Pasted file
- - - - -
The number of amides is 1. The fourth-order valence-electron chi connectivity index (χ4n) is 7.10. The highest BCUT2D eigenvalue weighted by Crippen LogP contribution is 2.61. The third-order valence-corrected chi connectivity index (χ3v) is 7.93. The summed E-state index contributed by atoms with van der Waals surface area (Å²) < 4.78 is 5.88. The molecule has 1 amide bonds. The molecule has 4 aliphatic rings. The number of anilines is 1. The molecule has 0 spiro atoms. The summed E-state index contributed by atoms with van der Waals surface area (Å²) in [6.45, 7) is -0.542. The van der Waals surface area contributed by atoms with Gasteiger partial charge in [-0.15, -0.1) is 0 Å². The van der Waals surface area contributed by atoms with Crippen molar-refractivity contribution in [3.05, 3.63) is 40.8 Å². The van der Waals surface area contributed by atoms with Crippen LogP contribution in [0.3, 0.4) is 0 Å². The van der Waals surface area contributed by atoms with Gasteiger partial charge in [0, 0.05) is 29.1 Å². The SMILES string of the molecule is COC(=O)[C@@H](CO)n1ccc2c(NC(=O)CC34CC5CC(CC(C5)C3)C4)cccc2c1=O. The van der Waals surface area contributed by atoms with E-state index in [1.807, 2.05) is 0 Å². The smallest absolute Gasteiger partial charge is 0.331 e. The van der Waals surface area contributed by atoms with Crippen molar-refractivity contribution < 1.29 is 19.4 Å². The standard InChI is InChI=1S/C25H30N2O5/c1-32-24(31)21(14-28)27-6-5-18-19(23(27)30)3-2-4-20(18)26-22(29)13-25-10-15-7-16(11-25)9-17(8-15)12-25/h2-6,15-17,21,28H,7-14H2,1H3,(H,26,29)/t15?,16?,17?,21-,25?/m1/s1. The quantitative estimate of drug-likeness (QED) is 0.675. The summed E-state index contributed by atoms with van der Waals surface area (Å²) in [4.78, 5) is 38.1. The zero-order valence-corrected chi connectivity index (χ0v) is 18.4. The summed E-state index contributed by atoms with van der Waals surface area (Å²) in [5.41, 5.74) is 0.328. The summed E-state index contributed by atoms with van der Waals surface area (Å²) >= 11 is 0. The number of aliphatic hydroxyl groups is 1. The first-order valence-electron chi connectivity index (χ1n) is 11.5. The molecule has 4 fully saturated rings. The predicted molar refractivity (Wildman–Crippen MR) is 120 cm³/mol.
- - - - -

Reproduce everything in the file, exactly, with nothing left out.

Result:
The number of amides is 1. The fourth-order valence-electron chi connectivity index (χ4n) is 7.10. The highest BCUT2D eigenvalue weighted by Crippen LogP contribution is 2.61. The third-order valence-corrected chi connectivity index (χ3v) is 7.93. The summed E-state index contributed by atoms with van der Waals surface area (Å²) < 4.78 is 5.88. The molecule has 1 amide bonds. The molecule has 4 aliphatic rings. The number of anilines is 1. The molecule has 0 spiro atoms. The summed E-state index contributed by atoms with van der Waals surface area (Å²) in [6.45, 7) is -0.542. The van der Waals surface area contributed by atoms with Gasteiger partial charge in [-0.15, -0.1) is 0 Å². The van der Waals surface area contributed by atoms with Crippen molar-refractivity contribution in [3.05, 3.63) is 40.8 Å². The van der Waals surface area contributed by atoms with Crippen LogP contribution in [0.3, 0.4) is 0 Å². The van der Waals surface area contributed by atoms with Gasteiger partial charge in [0, 0.05) is 29.1 Å². The SMILES string of the molecule is COC(=O)[C@@H](CO)n1ccc2c(NC(=O)CC34CC5CC(CC(C5)C3)C4)cccc2c1=O. The van der Waals surface area contributed by atoms with E-state index in [1.807, 2.05) is 0 Å². The smallest absolute Gasteiger partial charge is 0.331 e. The van der Waals surface area contributed by atoms with Crippen molar-refractivity contribution < 1.29 is 19.4 Å². The standard InChI is InChI=1S/C25H30N2O5/c1-32-24(31)21(14-28)27-6-5-18-19(23(27)30)3-2-4-20(18)26-22(29)13-25-10-15-7-16(11-25)9-17(8-15)12-25/h2-6,15-17,21,28H,7-14H2,1H3,(H,26,29)/t15?,16?,17?,21-,25?/m1/s1. The quantitative estimate of drug-likeness (QED) is 0.675. The summed E-state index contributed by atoms with van der Waals surface area (Å²) in [4.78, 5) is 38.1. The zero-order valence-corrected chi connectivity index (χ0v) is 18.4. The summed E-state index contributed by atoms with van der Waals surface area (Å²) in [5.41, 5.74) is 0.328. The summed E-state index contributed by atoms with van der Waals surface area (Å²) >= 11 is 0. The number of aliphatic hydroxyl groups is 1. The first-order valence-electron chi connectivity index (χ1n) is 11.5. The molecule has 4 fully saturated rings. The predicted molar refractivity (Wildman–Crippen MR) is 120 cm³/mol.